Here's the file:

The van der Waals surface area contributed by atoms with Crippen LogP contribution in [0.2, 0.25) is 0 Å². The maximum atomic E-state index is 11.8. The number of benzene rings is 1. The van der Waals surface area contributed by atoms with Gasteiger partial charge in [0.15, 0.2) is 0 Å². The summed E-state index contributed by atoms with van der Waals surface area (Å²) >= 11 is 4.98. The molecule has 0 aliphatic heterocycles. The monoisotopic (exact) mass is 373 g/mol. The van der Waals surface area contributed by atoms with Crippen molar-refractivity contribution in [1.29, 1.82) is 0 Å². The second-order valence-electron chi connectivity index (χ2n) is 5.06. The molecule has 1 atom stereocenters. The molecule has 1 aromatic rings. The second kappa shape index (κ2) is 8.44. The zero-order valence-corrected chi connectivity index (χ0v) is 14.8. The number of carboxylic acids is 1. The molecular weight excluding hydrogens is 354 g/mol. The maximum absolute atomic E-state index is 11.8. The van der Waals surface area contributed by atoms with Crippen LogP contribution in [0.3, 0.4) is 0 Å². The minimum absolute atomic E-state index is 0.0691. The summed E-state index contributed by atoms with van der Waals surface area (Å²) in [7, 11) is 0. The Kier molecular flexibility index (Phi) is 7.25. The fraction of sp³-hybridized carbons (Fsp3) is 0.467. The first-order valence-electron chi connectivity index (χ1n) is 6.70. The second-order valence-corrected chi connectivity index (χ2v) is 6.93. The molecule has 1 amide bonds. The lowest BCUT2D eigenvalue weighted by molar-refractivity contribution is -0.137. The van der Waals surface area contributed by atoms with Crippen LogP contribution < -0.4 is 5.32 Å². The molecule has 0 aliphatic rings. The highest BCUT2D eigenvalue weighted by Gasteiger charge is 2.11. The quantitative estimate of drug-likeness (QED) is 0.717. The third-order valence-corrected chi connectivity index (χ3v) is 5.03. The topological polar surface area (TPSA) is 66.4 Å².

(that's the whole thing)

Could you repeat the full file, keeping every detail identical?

The van der Waals surface area contributed by atoms with Crippen LogP contribution in [0.2, 0.25) is 0 Å². The maximum atomic E-state index is 11.8. The number of benzene rings is 1. The van der Waals surface area contributed by atoms with Gasteiger partial charge in [0.15, 0.2) is 0 Å². The summed E-state index contributed by atoms with van der Waals surface area (Å²) >= 11 is 4.98. The molecule has 0 aliphatic heterocycles. The monoisotopic (exact) mass is 373 g/mol. The van der Waals surface area contributed by atoms with Crippen molar-refractivity contribution in [1.29, 1.82) is 0 Å². The second-order valence-electron chi connectivity index (χ2n) is 5.06. The molecule has 1 atom stereocenters. The molecule has 1 aromatic rings. The second kappa shape index (κ2) is 8.44. The zero-order valence-corrected chi connectivity index (χ0v) is 14.8. The number of carboxylic acids is 1. The molecular weight excluding hydrogens is 354 g/mol. The maximum absolute atomic E-state index is 11.8. The van der Waals surface area contributed by atoms with Crippen LogP contribution in [0.3, 0.4) is 0 Å². The minimum absolute atomic E-state index is 0.0691. The summed E-state index contributed by atoms with van der Waals surface area (Å²) in [7, 11) is 0. The Kier molecular flexibility index (Phi) is 7.25. The fraction of sp³-hybridized carbons (Fsp3) is 0.467. The first-order valence-electron chi connectivity index (χ1n) is 6.70. The second-order valence-corrected chi connectivity index (χ2v) is 6.93. The molecule has 1 amide bonds. The lowest BCUT2D eigenvalue weighted by molar-refractivity contribution is -0.137. The van der Waals surface area contributed by atoms with Crippen LogP contribution < -0.4 is 5.32 Å². The molecule has 0 aliphatic rings. The highest BCUT2D eigenvalue weighted by Gasteiger charge is 2.11. The quantitative estimate of drug-likeness (QED) is 0.717. The third-order valence-corrected chi connectivity index (χ3v) is 5.03. The topological polar surface area (TPSA) is 66.4 Å².